"What could Pierre write of his own on Love or any thing else, that would surpass what divine Hafiz wrote so many long centuries ago?" --Pierre; Or, The Ambiguities
Hither bring the wine, boy! hither bring the wine, boy!
For the season approaches, the season of joy.
Let us frolic and revel 'midst gardens and bowers,
Since the roses now bud, and the season is ours.
Let the vows of repentance religion has made,
Be forgotten, and broken beneath the cool shade:
Let us warble, like nightingales, through the gay grove,
And, imbedded in roses, here nestle in love.
Come, replenish, replenish the goblet with wine,
For of happiness lo! the sweet rose is the sign:
While she ripens and blows, your enjoyments pursue,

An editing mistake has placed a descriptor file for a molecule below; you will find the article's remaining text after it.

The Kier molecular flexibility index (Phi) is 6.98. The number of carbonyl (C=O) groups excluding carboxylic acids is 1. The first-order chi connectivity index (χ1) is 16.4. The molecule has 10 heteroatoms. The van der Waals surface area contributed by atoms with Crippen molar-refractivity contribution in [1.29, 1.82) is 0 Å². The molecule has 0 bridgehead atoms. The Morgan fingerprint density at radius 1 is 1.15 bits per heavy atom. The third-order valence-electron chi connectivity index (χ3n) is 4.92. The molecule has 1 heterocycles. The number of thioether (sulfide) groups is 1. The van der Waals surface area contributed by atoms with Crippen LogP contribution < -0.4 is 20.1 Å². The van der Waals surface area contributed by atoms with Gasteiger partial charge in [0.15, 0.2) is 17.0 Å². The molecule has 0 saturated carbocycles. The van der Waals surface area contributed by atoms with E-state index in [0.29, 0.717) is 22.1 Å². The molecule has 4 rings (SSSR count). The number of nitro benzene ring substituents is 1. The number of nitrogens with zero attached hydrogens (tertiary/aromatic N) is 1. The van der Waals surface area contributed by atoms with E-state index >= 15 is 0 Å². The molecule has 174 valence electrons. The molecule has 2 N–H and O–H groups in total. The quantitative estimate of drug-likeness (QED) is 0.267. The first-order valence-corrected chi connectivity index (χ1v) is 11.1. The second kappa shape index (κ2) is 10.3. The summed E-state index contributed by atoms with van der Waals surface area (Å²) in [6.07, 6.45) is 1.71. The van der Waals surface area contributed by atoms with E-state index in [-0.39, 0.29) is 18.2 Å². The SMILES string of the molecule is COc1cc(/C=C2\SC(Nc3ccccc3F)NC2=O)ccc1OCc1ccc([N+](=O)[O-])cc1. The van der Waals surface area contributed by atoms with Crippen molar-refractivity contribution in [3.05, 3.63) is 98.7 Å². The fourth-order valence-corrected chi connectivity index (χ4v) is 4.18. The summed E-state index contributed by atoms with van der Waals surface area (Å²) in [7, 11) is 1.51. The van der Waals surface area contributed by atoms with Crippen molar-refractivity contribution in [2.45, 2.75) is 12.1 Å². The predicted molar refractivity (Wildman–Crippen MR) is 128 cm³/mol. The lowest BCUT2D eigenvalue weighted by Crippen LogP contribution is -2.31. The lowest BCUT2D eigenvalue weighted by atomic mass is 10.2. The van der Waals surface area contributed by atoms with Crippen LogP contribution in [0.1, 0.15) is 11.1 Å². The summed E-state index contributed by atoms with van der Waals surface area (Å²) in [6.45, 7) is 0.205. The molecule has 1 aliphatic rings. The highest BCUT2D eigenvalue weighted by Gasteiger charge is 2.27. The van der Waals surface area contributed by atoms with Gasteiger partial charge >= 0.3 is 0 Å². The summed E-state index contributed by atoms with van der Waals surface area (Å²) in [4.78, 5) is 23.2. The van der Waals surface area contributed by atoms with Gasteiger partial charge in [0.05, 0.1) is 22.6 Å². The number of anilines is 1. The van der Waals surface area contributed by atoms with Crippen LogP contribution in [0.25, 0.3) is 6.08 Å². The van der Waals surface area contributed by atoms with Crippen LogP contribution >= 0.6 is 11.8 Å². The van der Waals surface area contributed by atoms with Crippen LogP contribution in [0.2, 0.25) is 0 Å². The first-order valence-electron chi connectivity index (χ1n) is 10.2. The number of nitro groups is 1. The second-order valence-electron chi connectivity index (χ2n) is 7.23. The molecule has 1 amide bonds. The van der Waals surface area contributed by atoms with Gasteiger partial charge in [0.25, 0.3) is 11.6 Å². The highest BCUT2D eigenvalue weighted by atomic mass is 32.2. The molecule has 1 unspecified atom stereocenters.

For anon she will wither and bid us adieu.
To the shade then where roses embowering twine,
Come, repair, quick repair, with thy friend, and with wine;
Let oblivious enjoyment there banish distress,
Whilst we warble, like nightingales, 'midst the recess.
'Tis from HAFIZ the rose claims her tribute of praise,
Let him prostrate before her his soul in soft lays,
Let him bow down his head to the dust at her shrine,
And in strains like the nightingale's hail her divine.
--verse paraphrase by John Haddon Hindley in Persian Lyrics (London, 1800)